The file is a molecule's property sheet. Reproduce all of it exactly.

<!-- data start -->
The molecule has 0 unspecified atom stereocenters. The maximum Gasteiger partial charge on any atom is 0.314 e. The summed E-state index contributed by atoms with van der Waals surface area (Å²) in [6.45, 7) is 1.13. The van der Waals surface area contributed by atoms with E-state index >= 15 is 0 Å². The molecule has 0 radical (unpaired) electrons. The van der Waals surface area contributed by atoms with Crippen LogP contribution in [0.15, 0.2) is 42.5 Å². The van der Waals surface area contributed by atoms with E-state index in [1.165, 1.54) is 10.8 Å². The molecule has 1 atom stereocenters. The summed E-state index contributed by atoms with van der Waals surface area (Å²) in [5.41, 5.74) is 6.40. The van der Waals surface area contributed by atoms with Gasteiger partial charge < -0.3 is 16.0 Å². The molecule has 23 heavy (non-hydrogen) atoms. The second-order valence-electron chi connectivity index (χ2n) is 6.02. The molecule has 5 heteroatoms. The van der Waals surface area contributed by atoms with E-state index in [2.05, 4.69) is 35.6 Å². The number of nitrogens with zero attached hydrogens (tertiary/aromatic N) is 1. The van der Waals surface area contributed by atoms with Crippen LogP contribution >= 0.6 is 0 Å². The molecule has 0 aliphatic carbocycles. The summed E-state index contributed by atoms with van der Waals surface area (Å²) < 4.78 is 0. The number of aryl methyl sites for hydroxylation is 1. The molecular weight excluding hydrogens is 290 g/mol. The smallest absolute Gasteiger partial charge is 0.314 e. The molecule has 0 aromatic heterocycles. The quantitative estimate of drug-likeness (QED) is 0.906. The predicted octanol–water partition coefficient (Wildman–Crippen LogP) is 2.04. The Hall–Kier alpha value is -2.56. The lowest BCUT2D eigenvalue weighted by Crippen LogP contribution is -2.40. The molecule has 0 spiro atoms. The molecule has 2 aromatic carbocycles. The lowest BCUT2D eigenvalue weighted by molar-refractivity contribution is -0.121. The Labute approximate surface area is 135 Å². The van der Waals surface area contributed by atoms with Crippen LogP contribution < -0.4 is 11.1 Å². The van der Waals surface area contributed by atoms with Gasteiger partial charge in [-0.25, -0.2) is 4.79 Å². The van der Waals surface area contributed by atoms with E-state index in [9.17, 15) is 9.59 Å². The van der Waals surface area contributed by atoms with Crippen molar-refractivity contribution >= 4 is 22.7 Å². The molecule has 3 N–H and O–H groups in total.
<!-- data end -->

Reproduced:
The molecule has 0 unspecified atom stereocenters. The maximum Gasteiger partial charge on any atom is 0.314 e. The summed E-state index contributed by atoms with van der Waals surface area (Å²) in [6.45, 7) is 1.13. The van der Waals surface area contributed by atoms with E-state index >= 15 is 0 Å². The molecule has 0 radical (unpaired) electrons. The van der Waals surface area contributed by atoms with Crippen LogP contribution in [0.15, 0.2) is 42.5 Å². The van der Waals surface area contributed by atoms with E-state index in [1.165, 1.54) is 10.8 Å². The molecule has 1 atom stereocenters. The summed E-state index contributed by atoms with van der Waals surface area (Å²) in [5.41, 5.74) is 6.40. The van der Waals surface area contributed by atoms with Gasteiger partial charge < -0.3 is 16.0 Å². The molecule has 23 heavy (non-hydrogen) atoms. The second-order valence-electron chi connectivity index (χ2n) is 6.02. The molecule has 5 heteroatoms. The van der Waals surface area contributed by atoms with E-state index in [2.05, 4.69) is 35.6 Å². The number of nitrogens with zero attached hydrogens (tertiary/aromatic N) is 1. The van der Waals surface area contributed by atoms with Crippen LogP contribution >= 0.6 is 0 Å². The molecule has 0 aliphatic carbocycles. The summed E-state index contributed by atoms with van der Waals surface area (Å²) < 4.78 is 0. The number of aryl methyl sites for hydroxylation is 1. The molecular weight excluding hydrogens is 290 g/mol. The smallest absolute Gasteiger partial charge is 0.314 e. The molecule has 0 aromatic heterocycles. The quantitative estimate of drug-likeness (QED) is 0.906. The predicted octanol–water partition coefficient (Wildman–Crippen LogP) is 2.04. The Hall–Kier alpha value is -2.56. The lowest BCUT2D eigenvalue weighted by Crippen LogP contribution is -2.40. The molecule has 0 spiro atoms. The molecule has 2 aromatic carbocycles. The lowest BCUT2D eigenvalue weighted by molar-refractivity contribution is -0.121. The Labute approximate surface area is 135 Å². The van der Waals surface area contributed by atoms with Crippen LogP contribution < -0.4 is 11.1 Å². The van der Waals surface area contributed by atoms with Gasteiger partial charge in [-0.25, -0.2) is 4.79 Å². The van der Waals surface area contributed by atoms with E-state index in [9.17, 15) is 9.59 Å². The van der Waals surface area contributed by atoms with Crippen molar-refractivity contribution >= 4 is 22.7 Å². The molecule has 3 N–H and O–H groups in total.